Global Business & Economics Program

  • Sultoon in the Hill: Countering the New Chemical Weapons Norm?


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  • Rome and Brussels Go Head to Head in Budget Battle

    A budget proposal put forward by Italy’s populist government would create a prohibitively high deficit and has sharpened the conflict between Rome and the European Union.

    Despite warnings from Brussels, the ruling Italian coalition of La Lega and the 5 Star Movement submitted its 2019 budget proposal to the European Union (EU) on October 15. A combination of tax cuts, increased social spending, and a roll back of pension reforms will cause the deficit to jump from 0.8 percent to 2.4 percent of the gross domestic product (GDP), according to the government’s calculations. The proposal, which creates a deficit that is more than triple the level desired by the EU, has left investors jittery about the trajectory of the Italian economy.

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  • Global Economic Leaders Should Prepare for 'Unknown Unknowns' of Climate Change

    As the world’s economic and financial leaders gathered in Bali, Indonesia, last week, they were expected to scrutinize each other’s economic outcomes and policies against the backdrop of the International Monetary Fund’s reports on the world’s economic outlook (World Economic Outlook), the global financial situation (Global Financial Stability Report), and fiscal developments (Fiscal Monitor). These reports, which were prepared by teams of economists ahead of the annual meetings of the IMF and the World Bank, are intended to inform world leaders and the public at large about current economic developments, prospects, and risks.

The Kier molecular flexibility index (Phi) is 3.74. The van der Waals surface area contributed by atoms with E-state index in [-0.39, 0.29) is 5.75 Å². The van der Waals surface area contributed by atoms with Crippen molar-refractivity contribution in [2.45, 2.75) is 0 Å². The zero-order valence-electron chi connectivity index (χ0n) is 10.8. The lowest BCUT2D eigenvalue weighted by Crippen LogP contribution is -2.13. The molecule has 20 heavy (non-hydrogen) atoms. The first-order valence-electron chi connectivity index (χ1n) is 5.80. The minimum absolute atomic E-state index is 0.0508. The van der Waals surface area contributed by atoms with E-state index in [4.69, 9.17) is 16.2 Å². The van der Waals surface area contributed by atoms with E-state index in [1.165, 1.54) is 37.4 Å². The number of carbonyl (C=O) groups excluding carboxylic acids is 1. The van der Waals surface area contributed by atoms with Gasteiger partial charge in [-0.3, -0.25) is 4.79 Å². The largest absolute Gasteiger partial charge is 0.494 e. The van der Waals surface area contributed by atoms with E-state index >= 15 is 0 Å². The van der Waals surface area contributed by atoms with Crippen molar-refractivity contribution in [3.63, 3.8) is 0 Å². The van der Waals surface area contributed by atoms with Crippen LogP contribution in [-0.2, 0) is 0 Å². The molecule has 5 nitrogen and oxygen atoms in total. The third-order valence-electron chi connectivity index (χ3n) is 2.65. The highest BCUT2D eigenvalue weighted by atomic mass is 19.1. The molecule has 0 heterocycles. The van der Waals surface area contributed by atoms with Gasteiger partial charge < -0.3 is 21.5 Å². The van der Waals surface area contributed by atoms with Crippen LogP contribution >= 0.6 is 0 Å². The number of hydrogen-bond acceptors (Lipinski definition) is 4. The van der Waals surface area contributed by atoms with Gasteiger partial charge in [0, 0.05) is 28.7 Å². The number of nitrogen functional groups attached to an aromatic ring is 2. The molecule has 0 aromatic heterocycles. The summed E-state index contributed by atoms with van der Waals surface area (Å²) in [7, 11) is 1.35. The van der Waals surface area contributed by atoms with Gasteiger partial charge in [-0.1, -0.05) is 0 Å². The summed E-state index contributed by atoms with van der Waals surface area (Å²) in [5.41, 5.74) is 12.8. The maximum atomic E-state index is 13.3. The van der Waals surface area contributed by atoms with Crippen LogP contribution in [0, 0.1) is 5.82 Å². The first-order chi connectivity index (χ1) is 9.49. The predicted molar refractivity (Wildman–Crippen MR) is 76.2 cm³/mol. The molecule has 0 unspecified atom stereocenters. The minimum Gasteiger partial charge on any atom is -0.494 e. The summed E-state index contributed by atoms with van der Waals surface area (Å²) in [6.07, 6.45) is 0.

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  • O'Toole Quoted in MarketWatch on Treasury Extends Deadline for Deripaska


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  • The Future of Work: Advancing Workforce Resilience

    On October 10, 2018 Atlantic Council’s Global Business and Economics Center’s EuroGrowth Initiative hosted a roundtable featuring Dr. Stefano Scarpetta, Director for Employment, Labour and Social Affairs at the OECD.

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  • World Economic Outlook: Trade Tensions and Tariffs a Major Threat to Global Economic Growth

    This week, the Boards of Governors of the International Monetary Fund (IMF) and World Bank Group (WBG) will convene for their annual meetings in Indonesia to discuss issues of global concern, including global economic growth. In the context of the meetings, the IMF publishes the World Economic Outlook (WEO) which analyzes global growth prospects in the short- and medium-term and the risks which impede these prospects. While this October’s report still predicts a steady expansion for 2018-19 at a 3.7 percent growth rate, this forecast is 0.2 percent lower than in April. One of the major reasons for this downward correction are recent trade policies which are expected to continue to be a downward risk leading to further disruption, uncertainty, and weaker growth.